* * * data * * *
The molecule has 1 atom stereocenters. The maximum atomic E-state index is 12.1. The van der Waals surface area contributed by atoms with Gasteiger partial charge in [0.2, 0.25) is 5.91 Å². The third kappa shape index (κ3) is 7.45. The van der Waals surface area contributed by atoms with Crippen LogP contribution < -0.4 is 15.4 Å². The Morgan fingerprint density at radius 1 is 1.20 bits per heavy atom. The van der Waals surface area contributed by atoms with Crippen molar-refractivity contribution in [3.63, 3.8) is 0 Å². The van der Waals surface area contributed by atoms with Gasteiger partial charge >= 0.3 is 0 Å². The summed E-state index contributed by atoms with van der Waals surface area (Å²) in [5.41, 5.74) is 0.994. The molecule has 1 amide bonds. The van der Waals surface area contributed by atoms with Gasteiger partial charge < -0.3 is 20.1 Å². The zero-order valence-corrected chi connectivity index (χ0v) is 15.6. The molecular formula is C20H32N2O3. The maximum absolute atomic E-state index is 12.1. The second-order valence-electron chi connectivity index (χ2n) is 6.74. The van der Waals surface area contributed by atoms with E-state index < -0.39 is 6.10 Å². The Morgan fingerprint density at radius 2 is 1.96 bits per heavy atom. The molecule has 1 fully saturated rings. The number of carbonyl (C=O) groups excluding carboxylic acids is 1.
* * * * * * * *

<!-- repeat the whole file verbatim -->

The molecule has 1 atom stereocenters. The maximum atomic E-state index is 12.1. The van der Waals surface area contributed by atoms with Gasteiger partial charge in [0.2, 0.25) is 5.91 Å². The third kappa shape index (κ3) is 7.45. The van der Waals surface area contributed by atoms with Crippen LogP contribution < -0.4 is 15.4 Å². The Morgan fingerprint density at radius 1 is 1.20 bits per heavy atom. The van der Waals surface area contributed by atoms with Crippen molar-refractivity contribution in [3.63, 3.8) is 0 Å². The van der Waals surface area contributed by atoms with Gasteiger partial charge >= 0.3 is 0 Å². The summed E-state index contributed by atoms with van der Waals surface area (Å²) in [5.41, 5.74) is 0.994. The molecule has 1 amide bonds. The van der Waals surface area contributed by atoms with Gasteiger partial charge < -0.3 is 20.1 Å². The zero-order valence-corrected chi connectivity index (χ0v) is 15.6. The molecular formula is C20H32N2O3. The maximum absolute atomic E-state index is 12.1. The second-order valence-electron chi connectivity index (χ2n) is 6.74. The van der Waals surface area contributed by atoms with E-state index < -0.39 is 6.10 Å². The Morgan fingerprint density at radius 2 is 1.96 bits per heavy atom. The molecule has 1 fully saturated rings. The number of carbonyl (C=O) groups excluding carboxylic acids is 1.